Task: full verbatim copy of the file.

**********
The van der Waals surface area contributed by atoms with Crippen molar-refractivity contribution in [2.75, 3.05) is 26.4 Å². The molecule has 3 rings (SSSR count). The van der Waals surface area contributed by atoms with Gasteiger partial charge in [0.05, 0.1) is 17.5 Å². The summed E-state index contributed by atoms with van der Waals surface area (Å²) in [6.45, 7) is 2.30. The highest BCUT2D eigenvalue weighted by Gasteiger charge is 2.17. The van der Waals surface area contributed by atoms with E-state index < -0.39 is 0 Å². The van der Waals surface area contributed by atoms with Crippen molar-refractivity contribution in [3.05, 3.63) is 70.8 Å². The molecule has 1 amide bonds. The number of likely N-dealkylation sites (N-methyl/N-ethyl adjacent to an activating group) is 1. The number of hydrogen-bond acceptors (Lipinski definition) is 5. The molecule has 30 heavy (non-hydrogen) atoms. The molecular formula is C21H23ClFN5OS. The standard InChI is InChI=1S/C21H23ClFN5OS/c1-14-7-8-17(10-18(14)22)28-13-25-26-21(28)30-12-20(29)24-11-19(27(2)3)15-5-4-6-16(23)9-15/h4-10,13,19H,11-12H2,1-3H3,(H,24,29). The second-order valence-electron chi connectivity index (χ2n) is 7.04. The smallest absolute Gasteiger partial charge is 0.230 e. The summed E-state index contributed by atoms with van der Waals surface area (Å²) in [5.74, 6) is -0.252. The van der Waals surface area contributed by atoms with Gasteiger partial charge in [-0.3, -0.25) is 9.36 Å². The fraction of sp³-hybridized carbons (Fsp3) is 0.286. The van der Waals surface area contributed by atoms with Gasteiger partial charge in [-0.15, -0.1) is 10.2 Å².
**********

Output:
The van der Waals surface area contributed by atoms with Crippen molar-refractivity contribution in [2.75, 3.05) is 26.4 Å². The molecule has 3 rings (SSSR count). The van der Waals surface area contributed by atoms with Gasteiger partial charge in [0.05, 0.1) is 17.5 Å². The summed E-state index contributed by atoms with van der Waals surface area (Å²) in [6.45, 7) is 2.30. The highest BCUT2D eigenvalue weighted by Gasteiger charge is 2.17. The van der Waals surface area contributed by atoms with E-state index < -0.39 is 0 Å². The van der Waals surface area contributed by atoms with Crippen molar-refractivity contribution in [3.05, 3.63) is 70.8 Å². The molecule has 1 amide bonds. The number of likely N-dealkylation sites (N-methyl/N-ethyl adjacent to an activating group) is 1. The number of hydrogen-bond acceptors (Lipinski definition) is 5. The molecule has 30 heavy (non-hydrogen) atoms. The molecular formula is C21H23ClFN5OS. The standard InChI is InChI=1S/C21H23ClFN5OS/c1-14-7-8-17(10-18(14)22)28-13-25-26-21(28)30-12-20(29)24-11-19(27(2)3)15-5-4-6-16(23)9-15/h4-10,13,19H,11-12H2,1-3H3,(H,24,29). The second-order valence-electron chi connectivity index (χ2n) is 7.04. The smallest absolute Gasteiger partial charge is 0.230 e. The summed E-state index contributed by atoms with van der Waals surface area (Å²) in [5.74, 6) is -0.252. The van der Waals surface area contributed by atoms with Gasteiger partial charge in [-0.3, -0.25) is 9.36 Å². The fraction of sp³-hybridized carbons (Fsp3) is 0.286. The van der Waals surface area contributed by atoms with Gasteiger partial charge in [-0.15, -0.1) is 10.2 Å².